bytbe entire bllsiness' of: the corporation. or the entire cash ,v"lue of its
wherift'provfdps as the, measure of the tax: the amount of diJ\';idends earned,
JU.NN ,t'. TACOMA. LAND OO.l
belongs solely to congress. Robbin8 v. Taxing-District, 120 U.S. 489, 7 Sup. Ct. Rep',: 592; A$her v. Te-JXl,8, 128U. S. 129, 9 Sup. Ct. Rep. 1. The statute ought not to be interpreted as taxing a privilege of that description. But a foreign corporation, which establishes a business domicile here, and brings its property within this jurisdiction, and mingles it with the general mass of commercial capital, is taxable here; and the power of the state is ample to tax its property directly or to lay a tltX upon its privilege of doing bU3iness, whether the property consists Qf funds deposited in bank or of goods sent here from other states, not in transit merely, but to remain here till used or sold. The principle of the present statute is that such corporations shall contribute according to the value of their capital" employed within the state." It lays the tax upon the privilege, and measures the amount by the amount of erty which is protected here. Reasonably interpreted, the statute means by "doing business within this state" using this state as a business domicile for transacting any substantial part, even though a comparatively small P81t, of the business which the company is organized to carryon, and in which its capital is embarked. It would seem that a manufacturing company which maintains an established location here, and an agent, for the purpose. of selling its products or facilitating their sale, carries on a part of its ordinary business. here, and has a business domicile here; and if it keeps funds here for maintaining its place of business, and to enable it to carry on the operations of its agent, such a foreign company would seem to be taxable under the statute. Certainly it cannot matter that the volume of business done is small, or that the 10eation, instead of being a warehouse or a shop, is an office or a sampleroom. The c,ase made by the complainant is not free from doubt, but, after as forcible and persuasive a presentation in its behalf as the facts can warrant, the conclusion is reached that it is subject to the tax authorized by the statute. The question whether a court of equity has jurisdiction to restrain the collection of a tax, under the circumstances of this case, does not require decision in view of the conclusion reached. The injunction is denied.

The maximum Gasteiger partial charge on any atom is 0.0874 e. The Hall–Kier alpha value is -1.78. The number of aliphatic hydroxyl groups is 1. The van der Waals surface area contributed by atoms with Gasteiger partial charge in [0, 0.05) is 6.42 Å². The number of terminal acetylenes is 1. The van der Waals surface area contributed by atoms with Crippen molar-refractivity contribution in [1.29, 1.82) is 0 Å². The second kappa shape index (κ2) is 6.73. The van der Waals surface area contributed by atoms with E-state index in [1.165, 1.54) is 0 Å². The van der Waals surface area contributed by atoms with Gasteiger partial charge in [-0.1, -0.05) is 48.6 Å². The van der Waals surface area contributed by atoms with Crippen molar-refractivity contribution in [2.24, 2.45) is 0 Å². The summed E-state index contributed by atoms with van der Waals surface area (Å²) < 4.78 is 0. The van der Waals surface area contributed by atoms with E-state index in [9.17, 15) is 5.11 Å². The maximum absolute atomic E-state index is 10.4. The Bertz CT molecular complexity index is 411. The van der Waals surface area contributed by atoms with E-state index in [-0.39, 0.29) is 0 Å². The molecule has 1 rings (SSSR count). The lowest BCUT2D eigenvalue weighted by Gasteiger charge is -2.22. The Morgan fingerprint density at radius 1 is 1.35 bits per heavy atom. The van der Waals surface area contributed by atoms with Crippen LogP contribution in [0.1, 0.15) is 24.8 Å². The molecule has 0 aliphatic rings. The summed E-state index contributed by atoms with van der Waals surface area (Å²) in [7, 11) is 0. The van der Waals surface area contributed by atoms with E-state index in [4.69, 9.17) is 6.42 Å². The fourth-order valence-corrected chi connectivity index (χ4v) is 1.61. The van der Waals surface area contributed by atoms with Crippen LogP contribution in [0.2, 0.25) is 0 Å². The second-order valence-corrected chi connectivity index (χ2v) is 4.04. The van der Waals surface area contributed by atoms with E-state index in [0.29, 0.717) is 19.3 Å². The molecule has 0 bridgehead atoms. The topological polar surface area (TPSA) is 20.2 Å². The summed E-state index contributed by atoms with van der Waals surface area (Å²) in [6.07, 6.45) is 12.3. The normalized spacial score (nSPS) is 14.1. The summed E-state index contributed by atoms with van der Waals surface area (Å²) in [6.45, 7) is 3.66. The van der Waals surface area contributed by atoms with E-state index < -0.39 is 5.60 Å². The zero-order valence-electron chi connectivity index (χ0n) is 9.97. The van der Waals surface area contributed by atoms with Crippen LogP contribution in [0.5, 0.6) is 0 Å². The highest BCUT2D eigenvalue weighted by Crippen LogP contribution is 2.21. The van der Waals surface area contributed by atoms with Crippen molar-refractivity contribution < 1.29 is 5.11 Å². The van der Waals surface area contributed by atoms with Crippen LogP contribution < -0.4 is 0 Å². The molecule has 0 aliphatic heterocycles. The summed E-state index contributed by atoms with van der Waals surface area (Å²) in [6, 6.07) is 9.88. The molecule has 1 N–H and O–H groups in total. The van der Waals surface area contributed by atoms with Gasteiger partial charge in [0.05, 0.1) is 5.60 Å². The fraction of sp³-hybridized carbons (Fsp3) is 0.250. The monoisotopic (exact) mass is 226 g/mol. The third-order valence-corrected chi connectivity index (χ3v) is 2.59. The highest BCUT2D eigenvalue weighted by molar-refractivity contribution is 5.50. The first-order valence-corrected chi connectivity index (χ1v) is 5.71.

MANN 'V. TACOMA LAND
(otrcutt Court, D. Washington, W. D. October 22, 1890.)
SURVEYS OF PUBLIC LANDS.
Under the land laws of the United States, tbe line of ordinary bigh tide on the sbore of an arm of tbe sea. is the-bounda.ry between the land and the water at which tbe surveys of tbe public lands of the United States terminate.
The act of congress, providIng for the issuance of Valentine scrip, and for its location upon unoccupied Sind unappropriated public land, cannot be so construed as to entry with said scrip of mud flats bare at low tide, but subject to daily overflow, situated in one of the barbors of a territory, and which has been omitted from the surveys made of public lands sUl'1'OuDding lluch barbor. 'BuUabm b'II the. Court.)
PUBLIO LANDS-LOCATION OF SCRIP.